New Report: Severe Wildfires Continue to Impact Washington’s Air Quality Exposing Residents to Unhealthy Levels of Air Pollution

American Lung Association “State of the Air” Report reveals that residents faced more days of poor air quality.

The 2022 “State of the Air” report, released today by the American Lung Association, finds that Washington’s rankings were mixed for some of the most harmful and widespread types of air pollution: particle pollution and ozone. Particle pollution remains the prominent pollutant, largely due to seasonal severe wildfires and woodsmoke. 

The “State of the Air” report is the Lung Association’s annual air quality “report card” that tracks and grades Americans’ exposure to unhealthy levels of ground-level ozone air pollution (also known as smog), annual particle pollution (also known as soot), and short-term spikes in particle pollution, over a three-year period. This year’s report covers 2018-2020. See the full report at Lung.org/sota.

“The high levels of particle pollution around Washington can harm the health of all of our residents, but particularly at risk are children, older adults, pregnant people and those living with chronic disease. Both ozone and particle pollution can cause premature death and other serious health effects such as asthma attacks, cardiovascular damage, and developmental and reproductive harm. Particle pollution can also cause lung cancer,” said Carrie Nyssen, Senior Director of Advocacy for the American Lung Association.

Ground-level Ozone Pollution 
In Washington, ozone is less prominent than particle pollution. Vancouver, Seattle-Tacoma and Spokane all saw slight improvements in ozone from the previous report. Yakima doesn’t have a monitor for ozone. 

Particle Pollution 
The report also tracked short-term spikes in particle pollution, which can be extremely dangerous and even lethal. Bellingham had the highest ever number of unhealthy days in this year’s report. Seattle and Vancouver also saw more unhealthy days. Yakima saw its worst ever annual average for year-round particles.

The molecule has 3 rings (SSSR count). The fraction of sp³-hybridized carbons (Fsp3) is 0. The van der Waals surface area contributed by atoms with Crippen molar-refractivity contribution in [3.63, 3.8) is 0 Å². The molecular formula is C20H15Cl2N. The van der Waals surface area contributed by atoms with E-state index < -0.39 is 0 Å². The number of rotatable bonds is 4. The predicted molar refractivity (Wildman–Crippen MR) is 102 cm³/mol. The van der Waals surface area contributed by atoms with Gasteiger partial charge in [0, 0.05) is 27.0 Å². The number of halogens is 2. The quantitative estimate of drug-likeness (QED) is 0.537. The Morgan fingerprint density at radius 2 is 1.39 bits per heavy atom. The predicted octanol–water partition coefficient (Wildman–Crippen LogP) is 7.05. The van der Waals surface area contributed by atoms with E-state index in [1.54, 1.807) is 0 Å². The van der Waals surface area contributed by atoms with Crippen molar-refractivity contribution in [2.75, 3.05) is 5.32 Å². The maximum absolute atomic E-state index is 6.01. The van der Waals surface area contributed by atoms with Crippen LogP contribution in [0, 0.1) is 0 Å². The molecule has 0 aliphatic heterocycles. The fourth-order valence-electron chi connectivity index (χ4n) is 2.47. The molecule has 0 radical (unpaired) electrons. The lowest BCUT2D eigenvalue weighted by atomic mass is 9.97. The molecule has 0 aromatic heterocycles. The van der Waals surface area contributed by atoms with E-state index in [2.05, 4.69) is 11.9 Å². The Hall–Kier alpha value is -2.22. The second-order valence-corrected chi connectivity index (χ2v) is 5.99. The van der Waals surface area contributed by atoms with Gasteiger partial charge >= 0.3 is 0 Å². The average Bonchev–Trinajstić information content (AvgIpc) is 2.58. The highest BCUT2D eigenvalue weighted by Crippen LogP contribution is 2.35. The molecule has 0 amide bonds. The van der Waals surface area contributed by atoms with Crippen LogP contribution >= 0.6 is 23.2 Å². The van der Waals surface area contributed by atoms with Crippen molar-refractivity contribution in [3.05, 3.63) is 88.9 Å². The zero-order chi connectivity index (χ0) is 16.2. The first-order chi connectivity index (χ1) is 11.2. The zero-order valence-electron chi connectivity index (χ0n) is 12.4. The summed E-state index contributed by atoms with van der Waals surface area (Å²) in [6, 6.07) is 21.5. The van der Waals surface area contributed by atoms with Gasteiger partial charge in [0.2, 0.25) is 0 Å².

The report found that nationwide, nearly 9 million more people were impacted by deadly particle pollution than reported last year. It also shows more days with “very unhealthy” and “hazardous” air quality than ever before in the two-decade history of this report. Overall, more than 137 million Americans live in counties that had unhealthy levels of ozone or particle pollution. Communities of color are disproportionately exposed to unhealthy air. The report found that people of color were 61% more likely than white people to live in a county with a failing grade for at least one pollutant, and 3.6 times as likely to live in a county with a failing grade for all three pollutants.

The addition of 2020 data to the 2022 “State of the Air” report gives a first look at air quality trends during the COVID-19 pandemic. Regardless of the shutdowns in early 2020, there was no obvious improvement.

The American Lung Association is calling on the Biden administration to strengthen the national limits on both short-term and year-round particulate matter air pollution. Stronger standards will educate the public about air pollution levels that threaten their health and drive the cleanup of polluting sources in communities across the country. See the full report results and sign the petition at Lung.org/SOTA.

For more information, contact:

Washington Media Contact

[email protected]

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